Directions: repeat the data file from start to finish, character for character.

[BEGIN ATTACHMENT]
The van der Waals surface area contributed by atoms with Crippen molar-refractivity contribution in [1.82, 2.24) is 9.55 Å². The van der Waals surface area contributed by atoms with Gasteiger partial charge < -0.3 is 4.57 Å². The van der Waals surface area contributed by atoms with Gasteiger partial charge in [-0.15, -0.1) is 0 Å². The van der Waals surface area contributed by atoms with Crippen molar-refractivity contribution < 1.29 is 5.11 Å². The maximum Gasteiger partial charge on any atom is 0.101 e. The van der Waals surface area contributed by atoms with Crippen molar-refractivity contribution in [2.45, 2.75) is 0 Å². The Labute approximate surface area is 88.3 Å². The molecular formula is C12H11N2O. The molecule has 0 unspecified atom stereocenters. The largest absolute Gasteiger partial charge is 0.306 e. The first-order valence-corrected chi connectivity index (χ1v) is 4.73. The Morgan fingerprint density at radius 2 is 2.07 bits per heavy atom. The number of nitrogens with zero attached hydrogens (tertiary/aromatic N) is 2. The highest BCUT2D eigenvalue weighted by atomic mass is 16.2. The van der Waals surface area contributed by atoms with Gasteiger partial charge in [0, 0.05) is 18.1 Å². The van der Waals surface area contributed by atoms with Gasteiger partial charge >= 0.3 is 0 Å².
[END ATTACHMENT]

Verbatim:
The van der Waals surface area contributed by atoms with Crippen molar-refractivity contribution in [1.82, 2.24) is 9.55 Å². The van der Waals surface area contributed by atoms with Gasteiger partial charge < -0.3 is 4.57 Å². The van der Waals surface area contributed by atoms with Gasteiger partial charge in [-0.15, -0.1) is 0 Å². The van der Waals surface area contributed by atoms with Crippen molar-refractivity contribution < 1.29 is 5.11 Å². The maximum Gasteiger partial charge on any atom is 0.101 e. The van der Waals surface area contributed by atoms with Crippen molar-refractivity contribution in [2.45, 2.75) is 0 Å². The Labute approximate surface area is 88.3 Å². The molecular formula is C12H11N2O. The molecule has 0 unspecified atom stereocenters. The largest absolute Gasteiger partial charge is 0.306 e. The first-order valence-corrected chi connectivity index (χ1v) is 4.73. The Morgan fingerprint density at radius 2 is 2.07 bits per heavy atom. The number of nitrogens with zero attached hydrogens (tertiary/aromatic N) is 2. The highest BCUT2D eigenvalue weighted by atomic mass is 16.2. The van der Waals surface area contributed by atoms with Gasteiger partial charge in [0, 0.05) is 18.1 Å². The van der Waals surface area contributed by atoms with Gasteiger partial charge >= 0.3 is 0 Å².